BERKELEY -- What are those dubious-looking, little single-sheet newsletters, laid out every week on the hall table outside the Berkeley City Council meetings, alongside official meeting agendas and official supplemental agenda items and the occasional official Tibetan-Zen-meditation-and-car-wash flier?
Hmmm. The "Pepper Spray Times."
Odd name, to be sure. But it must be OK. Must be sanctioned in some way, seeing as how they've been here at the city meetings for ages.
Hah. This particular issue has an item about "the last duck at Cesar Chavez Park" who was forced out because lax leash laws meant dogs running around with wild abandon. The lone duck, Larry, was quoted as saying, "It was nice, but now it's over. You can't fight City Hall."
Hee. This one's got a story on the city cutting down trees on University Avenue because the sticky leaves bug the merchants. The headline reads, "Save the trees: kill the merchants," and quotes the city's public works director as saying, "Merchants are impossible to satisfy and plentiful. A good street tree is hard to find."
Heh heh. Who writes this stuff? Who is this mystery muckraker, this secret satirist, this clandestine comic?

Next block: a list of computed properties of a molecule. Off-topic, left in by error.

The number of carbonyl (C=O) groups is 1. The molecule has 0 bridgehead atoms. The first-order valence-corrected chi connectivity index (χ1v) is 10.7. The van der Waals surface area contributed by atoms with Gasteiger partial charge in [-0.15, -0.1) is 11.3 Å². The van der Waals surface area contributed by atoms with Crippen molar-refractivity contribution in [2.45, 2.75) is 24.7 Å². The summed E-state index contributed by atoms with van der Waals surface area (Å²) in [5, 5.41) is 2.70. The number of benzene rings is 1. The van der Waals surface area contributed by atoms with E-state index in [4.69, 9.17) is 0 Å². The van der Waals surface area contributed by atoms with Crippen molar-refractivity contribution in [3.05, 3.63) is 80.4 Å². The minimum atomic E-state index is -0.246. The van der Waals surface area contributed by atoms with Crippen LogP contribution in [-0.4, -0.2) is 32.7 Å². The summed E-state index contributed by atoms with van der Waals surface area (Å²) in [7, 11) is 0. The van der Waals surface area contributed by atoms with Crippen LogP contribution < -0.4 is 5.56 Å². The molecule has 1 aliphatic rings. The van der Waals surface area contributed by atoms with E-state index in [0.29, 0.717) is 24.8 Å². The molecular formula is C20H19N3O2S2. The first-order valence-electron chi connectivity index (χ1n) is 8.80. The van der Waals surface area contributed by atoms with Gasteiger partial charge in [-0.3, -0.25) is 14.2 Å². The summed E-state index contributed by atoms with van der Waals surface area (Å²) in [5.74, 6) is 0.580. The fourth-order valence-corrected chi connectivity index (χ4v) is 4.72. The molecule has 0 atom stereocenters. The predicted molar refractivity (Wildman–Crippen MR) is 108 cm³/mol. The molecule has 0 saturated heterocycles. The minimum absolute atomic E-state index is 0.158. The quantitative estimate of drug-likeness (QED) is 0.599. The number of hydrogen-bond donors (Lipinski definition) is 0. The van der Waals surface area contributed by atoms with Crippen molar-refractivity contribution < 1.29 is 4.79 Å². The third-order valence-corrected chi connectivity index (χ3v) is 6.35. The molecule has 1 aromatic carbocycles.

Hold onto your funny bones. We will now reveal the woman behind the "Pepper Spray Times" (only because she wouldn't cough up enough hush money). A political superhero to some. A nasty little mosquito slowly sucking blood on a summer day to others. Nosier than Larry King, quicker of wit than a speeding Robin Williams, she's ... the quasi-mild-mannered Carol Denney.
Chances are you've probably seen her around. She has been a Berkeley local for 30 years (she grew up in Southern California, but came to UC Berkeley to major in political science and stayed). She's an obsessive musician (her current instrument of choice is the concertina -- more on that later).
She's a political activist (you'll see her in just about any picket line -- this very weekend, she'll be protesting outside PG&E). And she's a really smart cookie who loves politics and feels she needs to help lighten up the political lunacy in her town.
"This is a funny place," she said recently at Au Coquelet Cafe in Berkeley --meaning the city , not the cafe.
"At least I find it funny," she said, sipping juice to get over a cold. "This town takes itself too seriously. Most people in Berkeley love to see the so-called right lampooned. But I'm kind of an equal-opportunity critic, and I find the left to be equally funny and equally corrupt. That doesn't always go over too well here."